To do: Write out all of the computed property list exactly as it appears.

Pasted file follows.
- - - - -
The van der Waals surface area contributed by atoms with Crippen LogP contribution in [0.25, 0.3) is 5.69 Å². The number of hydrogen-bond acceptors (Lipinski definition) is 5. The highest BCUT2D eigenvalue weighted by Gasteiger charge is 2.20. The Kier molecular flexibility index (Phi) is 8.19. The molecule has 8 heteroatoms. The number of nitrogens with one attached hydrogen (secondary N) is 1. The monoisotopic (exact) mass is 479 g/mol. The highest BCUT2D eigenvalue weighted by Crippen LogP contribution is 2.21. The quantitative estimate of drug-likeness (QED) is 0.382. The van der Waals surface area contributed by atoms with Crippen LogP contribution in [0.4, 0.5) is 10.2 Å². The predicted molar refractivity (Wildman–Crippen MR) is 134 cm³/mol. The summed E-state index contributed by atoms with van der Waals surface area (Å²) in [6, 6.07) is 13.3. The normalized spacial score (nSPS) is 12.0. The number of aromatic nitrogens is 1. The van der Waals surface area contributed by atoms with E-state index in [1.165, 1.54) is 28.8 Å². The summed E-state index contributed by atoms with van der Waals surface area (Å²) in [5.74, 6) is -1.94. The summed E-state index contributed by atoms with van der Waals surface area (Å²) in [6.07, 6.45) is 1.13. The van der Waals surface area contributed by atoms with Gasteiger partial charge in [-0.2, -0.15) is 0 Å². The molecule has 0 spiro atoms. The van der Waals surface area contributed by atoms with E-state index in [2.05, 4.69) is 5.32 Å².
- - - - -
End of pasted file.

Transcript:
The van der Waals surface area contributed by atoms with Crippen LogP contribution in [0.25, 0.3) is 5.69 Å². The number of hydrogen-bond acceptors (Lipinski definition) is 5. The highest BCUT2D eigenvalue weighted by Gasteiger charge is 2.20. The Kier molecular flexibility index (Phi) is 8.19. The molecule has 8 heteroatoms. The number of nitrogens with one attached hydrogen (secondary N) is 1. The monoisotopic (exact) mass is 479 g/mol. The highest BCUT2D eigenvalue weighted by Crippen LogP contribution is 2.21. The quantitative estimate of drug-likeness (QED) is 0.382. The van der Waals surface area contributed by atoms with Crippen LogP contribution in [0.4, 0.5) is 10.2 Å². The predicted molar refractivity (Wildman–Crippen MR) is 134 cm³/mol. The summed E-state index contributed by atoms with van der Waals surface area (Å²) in [6, 6.07) is 13.3. The normalized spacial score (nSPS) is 12.0. The number of aromatic nitrogens is 1. The van der Waals surface area contributed by atoms with E-state index in [1.165, 1.54) is 28.8 Å². The summed E-state index contributed by atoms with van der Waals surface area (Å²) in [5.74, 6) is -1.94. The summed E-state index contributed by atoms with van der Waals surface area (Å²) in [6.07, 6.45) is 1.13. The van der Waals surface area contributed by atoms with Gasteiger partial charge in [-0.2, -0.15) is 0 Å². The molecule has 0 spiro atoms. The van der Waals surface area contributed by atoms with E-state index in [2.05, 4.69) is 5.32 Å².